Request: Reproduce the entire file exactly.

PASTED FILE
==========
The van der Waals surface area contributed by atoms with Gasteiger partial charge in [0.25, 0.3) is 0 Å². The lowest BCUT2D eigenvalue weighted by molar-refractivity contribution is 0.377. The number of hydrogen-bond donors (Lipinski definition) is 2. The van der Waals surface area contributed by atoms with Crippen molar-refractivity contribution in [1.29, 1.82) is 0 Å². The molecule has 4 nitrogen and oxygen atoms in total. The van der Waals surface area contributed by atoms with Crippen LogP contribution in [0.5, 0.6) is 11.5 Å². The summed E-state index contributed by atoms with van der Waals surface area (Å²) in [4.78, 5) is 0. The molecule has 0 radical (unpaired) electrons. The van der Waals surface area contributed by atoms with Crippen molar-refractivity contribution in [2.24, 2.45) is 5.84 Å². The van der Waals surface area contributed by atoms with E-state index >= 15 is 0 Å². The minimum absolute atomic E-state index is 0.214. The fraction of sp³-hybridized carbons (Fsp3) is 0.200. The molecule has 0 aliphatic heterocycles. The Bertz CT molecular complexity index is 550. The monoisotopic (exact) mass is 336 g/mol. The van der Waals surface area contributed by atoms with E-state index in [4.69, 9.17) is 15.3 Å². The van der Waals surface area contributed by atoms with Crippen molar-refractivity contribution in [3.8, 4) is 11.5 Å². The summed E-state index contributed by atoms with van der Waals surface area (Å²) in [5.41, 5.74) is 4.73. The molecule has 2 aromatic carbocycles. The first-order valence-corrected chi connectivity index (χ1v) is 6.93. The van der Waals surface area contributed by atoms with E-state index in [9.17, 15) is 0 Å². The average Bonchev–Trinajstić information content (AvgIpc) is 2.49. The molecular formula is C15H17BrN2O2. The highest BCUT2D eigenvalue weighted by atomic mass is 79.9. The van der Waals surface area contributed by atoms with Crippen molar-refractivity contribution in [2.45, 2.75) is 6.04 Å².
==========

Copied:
The van der Waals surface area contributed by atoms with Gasteiger partial charge in [0.25, 0.3) is 0 Å². The lowest BCUT2D eigenvalue weighted by molar-refractivity contribution is 0.377. The number of hydrogen-bond donors (Lipinski definition) is 2. The van der Waals surface area contributed by atoms with Crippen molar-refractivity contribution in [1.29, 1.82) is 0 Å². The molecule has 4 nitrogen and oxygen atoms in total. The van der Waals surface area contributed by atoms with Crippen LogP contribution in [0.5, 0.6) is 11.5 Å². The summed E-state index contributed by atoms with van der Waals surface area (Å²) in [4.78, 5) is 0. The molecule has 0 radical (unpaired) electrons. The van der Waals surface area contributed by atoms with Crippen molar-refractivity contribution in [2.24, 2.45) is 5.84 Å². The van der Waals surface area contributed by atoms with E-state index >= 15 is 0 Å². The minimum absolute atomic E-state index is 0.214. The fraction of sp³-hybridized carbons (Fsp3) is 0.200. The molecule has 0 aliphatic heterocycles. The Bertz CT molecular complexity index is 550. The monoisotopic (exact) mass is 336 g/mol. The van der Waals surface area contributed by atoms with E-state index in [4.69, 9.17) is 15.3 Å². The van der Waals surface area contributed by atoms with Crippen molar-refractivity contribution in [3.8, 4) is 11.5 Å². The summed E-state index contributed by atoms with van der Waals surface area (Å²) in [5.41, 5.74) is 4.73. The molecule has 2 aromatic carbocycles. The first-order valence-corrected chi connectivity index (χ1v) is 6.93. The van der Waals surface area contributed by atoms with E-state index in [9.17, 15) is 0 Å². The average Bonchev–Trinajstić information content (AvgIpc) is 2.49. The molecular formula is C15H17BrN2O2. The highest BCUT2D eigenvalue weighted by atomic mass is 79.9. The van der Waals surface area contributed by atoms with Crippen molar-refractivity contribution in [2.45, 2.75) is 6.04 Å².